V.sub.2 =T.sub.1.sup.-1 V.sub.1 V.sub.3 =T.sub.2.sup.-1 V.sub.2 . . . . V.sub.L =T.sub.M.sup.-1 V.sub.M
where the exponent -1 designates the inverse matrix. In this manner, by formulating a transfer matrix construct for cascaded two-port networks, it is possible to compute the signal flow anywhere within the cascade.
Applying these principles to the radome tester, if T1 is the transfer matrix obtained in the aforementioned calibration, measured data can be transferred to the reference plane simply by multiplying by the inverse of T1 and renormalizing as follows: ##EQU8## where Γ is the measured reflection coefficient for any condition of the radome tester, Γ' is the equivalent reflection coefficient data transferred to the reference plane, a' and b' are respectively the signals incident on and reflected from the reference plane, and C is a proportionality constant which in effect normalizes a' to unity. This calibration is performed at the factory and the results stored in computer memory. Using the stored data, subsequent measurements compensate for all interactions within the measurement system.
To ultimately report meaningful radome parameters, it is desirable to reference tester data to the radome itself, and to enhance the utility of the tester and simplify its operation, it is further desirable to place the radome anywhere in the near-field of the tester antenna. To afford these features, a second step is provided in the factory calibration procedure. Referring again to FIG. 6, this step involves moving the metallic plate to multiple locations in front of the antenna and measuring the reflection coefficient as referenced to the reference plane of the first calibration step described above. The plate-to-antenna separation d' is varied from a minimum of approximately one wavelength to a maximum of 12 to 15 λ for the baseline design. This encompasses the range of plate-to-antenna separations and radome-to-antenna separations encountered in normal radome measurements. The calibration measurement thus experimentally establishes the round-trip attenuation and insertion phase of the near-field transmission line. From this data, transfer matrices to corresponding planes in the near-field of the antenna are constructed as: ##EQU9## where Γ(d') is the complex reflection coefficient measured with the metallic plate a distance d' from the antenna as referenced to the plane previously defined in the first calibration step. The measured F(d') data is stored in memory in the system computer at sufficiently small increments to allow accurate interpolation to any value of d' within the system's operational range.
In operation, the radome tester uses the stored results of the first and second steps of the factory calibration procedure to reference measured data to the radome surface. The composite transfer matrix of all components and transmission lines between the radome and the bi-directional coupler, expressed as a function of d2, the distance between the radome and the antenna aperture, is:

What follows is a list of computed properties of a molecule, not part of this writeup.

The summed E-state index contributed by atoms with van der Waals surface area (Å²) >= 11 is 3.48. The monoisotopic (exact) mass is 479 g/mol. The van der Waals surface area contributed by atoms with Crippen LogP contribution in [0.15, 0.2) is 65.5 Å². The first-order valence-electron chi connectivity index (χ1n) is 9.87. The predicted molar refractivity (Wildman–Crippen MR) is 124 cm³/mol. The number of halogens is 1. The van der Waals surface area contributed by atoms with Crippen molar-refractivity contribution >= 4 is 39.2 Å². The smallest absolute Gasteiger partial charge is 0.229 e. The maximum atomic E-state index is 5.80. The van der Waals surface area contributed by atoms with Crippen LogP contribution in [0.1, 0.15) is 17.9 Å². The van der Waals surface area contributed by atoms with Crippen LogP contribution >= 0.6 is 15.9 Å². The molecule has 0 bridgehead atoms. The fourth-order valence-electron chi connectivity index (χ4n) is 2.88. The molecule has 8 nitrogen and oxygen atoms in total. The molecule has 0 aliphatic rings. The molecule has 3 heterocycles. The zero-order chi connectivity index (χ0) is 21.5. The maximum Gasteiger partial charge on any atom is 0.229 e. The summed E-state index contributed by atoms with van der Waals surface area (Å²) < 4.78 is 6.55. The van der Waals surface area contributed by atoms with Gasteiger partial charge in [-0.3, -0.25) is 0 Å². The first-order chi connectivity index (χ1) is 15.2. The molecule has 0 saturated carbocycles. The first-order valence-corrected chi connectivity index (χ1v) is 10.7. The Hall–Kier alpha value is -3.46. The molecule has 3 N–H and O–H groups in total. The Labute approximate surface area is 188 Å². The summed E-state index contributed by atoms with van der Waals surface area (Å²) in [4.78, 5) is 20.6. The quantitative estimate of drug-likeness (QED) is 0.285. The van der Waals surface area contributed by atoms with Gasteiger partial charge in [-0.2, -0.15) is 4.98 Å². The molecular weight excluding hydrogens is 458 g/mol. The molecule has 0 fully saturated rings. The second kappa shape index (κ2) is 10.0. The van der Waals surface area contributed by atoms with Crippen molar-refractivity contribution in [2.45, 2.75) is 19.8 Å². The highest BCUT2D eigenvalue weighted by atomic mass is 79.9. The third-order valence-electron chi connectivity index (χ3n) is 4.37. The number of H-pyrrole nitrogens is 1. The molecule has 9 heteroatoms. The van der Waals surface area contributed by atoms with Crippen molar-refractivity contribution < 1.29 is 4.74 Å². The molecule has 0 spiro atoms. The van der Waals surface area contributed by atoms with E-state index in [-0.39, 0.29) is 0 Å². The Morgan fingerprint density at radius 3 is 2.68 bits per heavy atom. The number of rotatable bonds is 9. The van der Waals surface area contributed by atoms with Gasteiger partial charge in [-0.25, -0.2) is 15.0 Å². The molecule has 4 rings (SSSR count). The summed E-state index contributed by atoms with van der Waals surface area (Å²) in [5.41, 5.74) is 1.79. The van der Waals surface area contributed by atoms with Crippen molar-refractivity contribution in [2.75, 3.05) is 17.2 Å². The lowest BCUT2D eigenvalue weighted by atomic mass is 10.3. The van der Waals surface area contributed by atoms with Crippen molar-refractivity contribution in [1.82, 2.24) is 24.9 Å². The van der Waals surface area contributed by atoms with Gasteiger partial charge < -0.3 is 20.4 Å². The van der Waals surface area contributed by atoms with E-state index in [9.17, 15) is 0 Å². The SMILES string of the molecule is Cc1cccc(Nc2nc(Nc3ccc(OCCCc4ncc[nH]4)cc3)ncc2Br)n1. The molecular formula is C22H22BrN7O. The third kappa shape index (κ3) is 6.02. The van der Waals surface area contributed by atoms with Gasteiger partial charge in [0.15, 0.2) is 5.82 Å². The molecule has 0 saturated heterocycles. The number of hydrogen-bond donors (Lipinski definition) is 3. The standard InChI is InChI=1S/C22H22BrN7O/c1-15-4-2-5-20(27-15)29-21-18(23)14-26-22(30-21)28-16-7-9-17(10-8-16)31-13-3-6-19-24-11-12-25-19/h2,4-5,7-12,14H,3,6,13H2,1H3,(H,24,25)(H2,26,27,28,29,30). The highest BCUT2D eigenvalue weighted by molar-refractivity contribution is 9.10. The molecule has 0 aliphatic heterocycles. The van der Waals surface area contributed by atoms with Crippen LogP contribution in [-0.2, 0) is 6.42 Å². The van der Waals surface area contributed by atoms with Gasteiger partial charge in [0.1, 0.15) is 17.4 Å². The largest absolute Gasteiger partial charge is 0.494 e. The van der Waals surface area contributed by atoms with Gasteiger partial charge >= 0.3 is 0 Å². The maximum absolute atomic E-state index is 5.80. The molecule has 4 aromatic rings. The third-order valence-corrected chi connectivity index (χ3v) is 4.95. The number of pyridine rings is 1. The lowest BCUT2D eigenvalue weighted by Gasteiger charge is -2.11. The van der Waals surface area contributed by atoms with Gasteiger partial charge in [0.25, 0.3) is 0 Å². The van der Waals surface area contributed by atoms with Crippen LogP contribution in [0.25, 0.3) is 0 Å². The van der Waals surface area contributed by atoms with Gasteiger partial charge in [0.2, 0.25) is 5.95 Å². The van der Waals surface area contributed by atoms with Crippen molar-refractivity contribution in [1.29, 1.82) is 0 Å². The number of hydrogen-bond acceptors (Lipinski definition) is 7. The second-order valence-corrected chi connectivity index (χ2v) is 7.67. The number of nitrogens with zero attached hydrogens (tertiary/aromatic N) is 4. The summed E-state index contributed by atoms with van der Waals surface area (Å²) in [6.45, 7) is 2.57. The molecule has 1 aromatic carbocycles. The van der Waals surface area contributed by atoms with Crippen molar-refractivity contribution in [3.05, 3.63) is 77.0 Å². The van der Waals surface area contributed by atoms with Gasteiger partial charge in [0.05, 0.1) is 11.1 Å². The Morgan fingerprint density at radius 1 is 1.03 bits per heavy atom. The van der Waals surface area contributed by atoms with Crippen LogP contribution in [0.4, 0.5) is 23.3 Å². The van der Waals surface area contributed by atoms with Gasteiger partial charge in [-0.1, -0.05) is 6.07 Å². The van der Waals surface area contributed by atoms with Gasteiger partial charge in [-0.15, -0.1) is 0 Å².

T(d.sub.2)=T.sub.1 T.sub.2 (d.sub.2)
where T1 is obtained from the first calibration step and T2 is obtained from the second calibration step. The transfer matrix T is the same as that of equation (1). During set-up of the tester for radome measurements, d2 is measured and the corresponding T2 matrix is computed using the stored reflection coefficient data F(d') from factory calibration. The resultant T2 matrix is multiplied with the stored T1 matrix to obtain T for the measurement configuration. Data subsequently measured is referenced to the plane of the radome by equation (4) with T1 equal to T. Equation (1) thus becomes:
V.sup.l =T.sub.R V.sub.L
where V' is now the measured voltage vector at the radome, from which the reflection coefficient is evaluated as:
Typical measurements performed on a radome section are schematically depicted in FIGS. 7a and 7b. FIG. 7a shows the physical set-up corresponding to the transmission line model of FIG. 5. Using the mathematical methods described above, the data referenced to the radome now pertains to the model of FIG. 7b. Three independent measurements are made by appropriately positioning the metallic plate reflector of the movable short assembly. Again, choosing three positions approximately λ/6 apart maximizes the accuracy of the measurements by maximizing the dispersion of the reflection coefficient data. This data is used to form three linear equations relating τ1, τ2 and τ3 per equation (2) where Γ.sup.(n) is the measured reflection coefficient for the nth plate position referenced to the radome, and where the load reflection coefficient for the nth plate position is defined as:
Γo.sup.(n) =Γ(d1n +d2)/Γ(d2)
where Γ(d2) and Γ(d1n +d2) are the stored reflection coefficients for the radome position: d'=d2, and for the metallic plate position: d'=d1n +d2, respectively. The resultant equations are solved for τ1, τ2 and τ3, and the solutions are used to evaluate the radome scattering matrix per equation (3). The elements of the scattering matrix are subsequently analyzed to determine the power transmission coefficient, the power reflection coefficient, the dissipation factor and the insertion phase of the radome section under test.